With regard to treatment time and number of visits, we found no differences between the extraction and control groups. It could be speculated that both groups would eventually undergo extraction of premolars to resolve crowding, and because both groups were matched in terms of severity of malocclusion, both groups would end up having the same treatment time. Conversely, two studies19,20 found quite different results regarding the duration of treatment. These studies concluded that subjects who had undergone serial extraction benefited more in having fixed appliances for a shorter time and in the esthetic aspects of their smile being corrected much earlier so that they had a more pleasant social experience and a better cost–benefit result.
The later extraction of permanent teeth in the current study was more prevalent in the extraction group (59%) as compared with the control group (28%). This difference, however, was not statistically significant but did show a tendency toward worsening of the crowding and the future need for orthodontic extractions in the early extraction group. The nonsignificant level (P = .07) could have been due to the lack of power and some attrition in this study.
Early intervention by the removal of primary canines as a first step in serial extraction could be a topic of debate. The findings suggested that there was no additional value in the early removal of deciduous canines in the treatment need, complexity, and time.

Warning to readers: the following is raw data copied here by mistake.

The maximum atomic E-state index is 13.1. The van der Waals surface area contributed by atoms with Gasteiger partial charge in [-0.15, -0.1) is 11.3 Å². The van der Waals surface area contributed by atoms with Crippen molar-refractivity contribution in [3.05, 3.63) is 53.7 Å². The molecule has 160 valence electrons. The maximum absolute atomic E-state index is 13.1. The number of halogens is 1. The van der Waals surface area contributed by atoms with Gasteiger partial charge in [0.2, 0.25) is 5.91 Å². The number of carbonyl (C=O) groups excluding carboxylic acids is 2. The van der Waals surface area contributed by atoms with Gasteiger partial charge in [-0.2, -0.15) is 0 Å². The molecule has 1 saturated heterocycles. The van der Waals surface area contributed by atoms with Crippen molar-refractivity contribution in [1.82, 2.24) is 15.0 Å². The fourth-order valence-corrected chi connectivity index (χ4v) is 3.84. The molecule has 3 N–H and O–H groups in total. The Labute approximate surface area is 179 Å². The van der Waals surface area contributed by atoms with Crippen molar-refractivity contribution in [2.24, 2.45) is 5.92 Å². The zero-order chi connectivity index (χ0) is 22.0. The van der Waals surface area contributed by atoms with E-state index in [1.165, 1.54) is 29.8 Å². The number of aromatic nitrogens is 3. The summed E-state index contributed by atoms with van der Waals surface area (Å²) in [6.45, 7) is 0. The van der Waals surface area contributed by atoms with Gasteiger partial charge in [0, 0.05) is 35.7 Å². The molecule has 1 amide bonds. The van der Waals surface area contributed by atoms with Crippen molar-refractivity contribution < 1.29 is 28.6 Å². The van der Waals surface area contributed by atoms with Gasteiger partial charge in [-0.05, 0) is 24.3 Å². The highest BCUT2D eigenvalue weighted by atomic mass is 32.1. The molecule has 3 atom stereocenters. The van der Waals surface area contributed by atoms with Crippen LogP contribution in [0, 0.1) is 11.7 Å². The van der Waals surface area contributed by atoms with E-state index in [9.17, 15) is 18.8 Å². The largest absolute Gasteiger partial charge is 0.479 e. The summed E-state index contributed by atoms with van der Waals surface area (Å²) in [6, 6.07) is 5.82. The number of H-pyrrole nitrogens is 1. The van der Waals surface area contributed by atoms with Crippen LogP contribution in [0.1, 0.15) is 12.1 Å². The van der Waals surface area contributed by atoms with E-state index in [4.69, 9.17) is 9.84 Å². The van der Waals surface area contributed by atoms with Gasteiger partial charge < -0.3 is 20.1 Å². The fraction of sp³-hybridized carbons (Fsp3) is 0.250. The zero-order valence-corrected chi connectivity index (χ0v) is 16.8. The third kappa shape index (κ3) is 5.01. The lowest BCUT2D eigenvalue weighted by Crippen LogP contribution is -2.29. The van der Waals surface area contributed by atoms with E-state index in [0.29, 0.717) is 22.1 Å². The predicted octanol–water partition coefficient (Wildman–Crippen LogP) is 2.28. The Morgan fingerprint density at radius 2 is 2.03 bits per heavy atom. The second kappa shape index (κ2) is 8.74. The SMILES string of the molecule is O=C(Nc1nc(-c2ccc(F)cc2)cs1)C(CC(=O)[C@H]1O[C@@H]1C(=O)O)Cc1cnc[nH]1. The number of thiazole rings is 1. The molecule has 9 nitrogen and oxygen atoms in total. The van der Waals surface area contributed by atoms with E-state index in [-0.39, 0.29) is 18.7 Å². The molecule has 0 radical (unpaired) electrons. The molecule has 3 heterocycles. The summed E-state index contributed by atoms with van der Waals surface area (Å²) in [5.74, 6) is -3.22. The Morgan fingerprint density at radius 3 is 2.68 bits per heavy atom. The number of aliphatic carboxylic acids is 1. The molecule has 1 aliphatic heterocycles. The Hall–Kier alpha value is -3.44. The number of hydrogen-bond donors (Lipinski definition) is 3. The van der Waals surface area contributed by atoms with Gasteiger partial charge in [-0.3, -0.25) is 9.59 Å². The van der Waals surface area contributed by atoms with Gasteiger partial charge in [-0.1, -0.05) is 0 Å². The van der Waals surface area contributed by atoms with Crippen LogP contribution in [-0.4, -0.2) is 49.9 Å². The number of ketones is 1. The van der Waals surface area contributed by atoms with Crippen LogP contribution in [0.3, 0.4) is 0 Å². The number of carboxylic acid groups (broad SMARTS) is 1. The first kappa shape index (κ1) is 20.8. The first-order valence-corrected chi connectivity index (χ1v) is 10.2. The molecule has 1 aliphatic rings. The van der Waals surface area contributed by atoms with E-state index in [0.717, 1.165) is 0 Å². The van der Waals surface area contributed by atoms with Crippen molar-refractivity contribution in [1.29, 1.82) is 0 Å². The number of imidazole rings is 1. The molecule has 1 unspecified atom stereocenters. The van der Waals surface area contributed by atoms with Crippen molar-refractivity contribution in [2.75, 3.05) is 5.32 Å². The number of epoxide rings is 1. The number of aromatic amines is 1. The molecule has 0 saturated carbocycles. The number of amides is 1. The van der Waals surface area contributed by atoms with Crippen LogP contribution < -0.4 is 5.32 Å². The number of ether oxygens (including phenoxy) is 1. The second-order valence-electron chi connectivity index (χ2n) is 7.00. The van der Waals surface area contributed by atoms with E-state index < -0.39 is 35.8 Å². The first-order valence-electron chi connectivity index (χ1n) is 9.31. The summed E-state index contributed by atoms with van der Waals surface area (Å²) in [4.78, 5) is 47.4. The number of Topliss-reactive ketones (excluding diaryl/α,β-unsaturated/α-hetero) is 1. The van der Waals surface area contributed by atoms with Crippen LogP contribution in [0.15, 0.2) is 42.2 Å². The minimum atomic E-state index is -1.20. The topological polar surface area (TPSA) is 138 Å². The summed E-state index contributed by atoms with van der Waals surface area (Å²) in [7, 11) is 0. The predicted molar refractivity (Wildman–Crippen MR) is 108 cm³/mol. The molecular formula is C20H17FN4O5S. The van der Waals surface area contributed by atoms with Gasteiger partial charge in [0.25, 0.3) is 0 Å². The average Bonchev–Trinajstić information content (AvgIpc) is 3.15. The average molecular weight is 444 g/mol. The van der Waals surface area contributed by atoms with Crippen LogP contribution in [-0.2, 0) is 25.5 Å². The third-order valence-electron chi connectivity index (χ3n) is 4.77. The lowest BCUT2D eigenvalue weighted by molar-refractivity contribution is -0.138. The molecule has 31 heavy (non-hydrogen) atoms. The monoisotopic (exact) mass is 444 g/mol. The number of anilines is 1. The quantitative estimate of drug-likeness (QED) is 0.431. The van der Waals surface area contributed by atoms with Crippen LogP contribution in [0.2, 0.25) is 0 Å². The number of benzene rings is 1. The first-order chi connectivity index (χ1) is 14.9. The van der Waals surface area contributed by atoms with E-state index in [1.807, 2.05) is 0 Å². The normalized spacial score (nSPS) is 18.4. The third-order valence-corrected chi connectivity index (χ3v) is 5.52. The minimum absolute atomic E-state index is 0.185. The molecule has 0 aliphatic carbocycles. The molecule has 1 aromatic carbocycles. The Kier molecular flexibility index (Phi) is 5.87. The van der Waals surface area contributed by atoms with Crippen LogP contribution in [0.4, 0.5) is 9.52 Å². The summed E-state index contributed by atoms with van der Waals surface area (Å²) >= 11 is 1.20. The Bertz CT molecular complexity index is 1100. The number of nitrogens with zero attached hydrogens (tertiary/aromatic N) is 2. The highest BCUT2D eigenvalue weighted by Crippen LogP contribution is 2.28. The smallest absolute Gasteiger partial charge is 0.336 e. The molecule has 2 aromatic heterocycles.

Twenty-five subjects of a total of 71 could not be included in this follow-up study; therefore, the conclusions of this study must be interpreted with some caution.
The early removal of deciduous canine resulted in no reduction in the need for future orthodontic treatment, similar treatment complexity in the extraction group as in the nonextraction group, and no reduction in treatment time or number of visits.
Caution should be used when deciding to relieve crowding by early extraction of deciduous canines.
Specialist in Orthodontics, Orthodontic and Pediatric Section, Dental Department, King Fahad Medical City, Riyadh, Saudi Arabia; and Division of Orthodontics, Department of Dental Medicine, Karolinska Institute, Stockholm, Sweden.
Specialist in Orthodontics, Department of Preventive Dentistry, College of Dentistry, University of Hail, Hail, Saudi Arabia; and Orthodontic Department, Postgraduate Dental Education Center, Örebro, Sweden.
Professor Emeritus, Division of Orthodontics, Department of Dental Medicine, Karolinska Institute, Stockholm, Sweden.
Senior Consultant and Associate Professor, Orthodontic Department, Postgraduate Dental Education Center; and School of Medical Sciences, Faculty of Medicine and Health, Örebro University, Örebro, Sweden.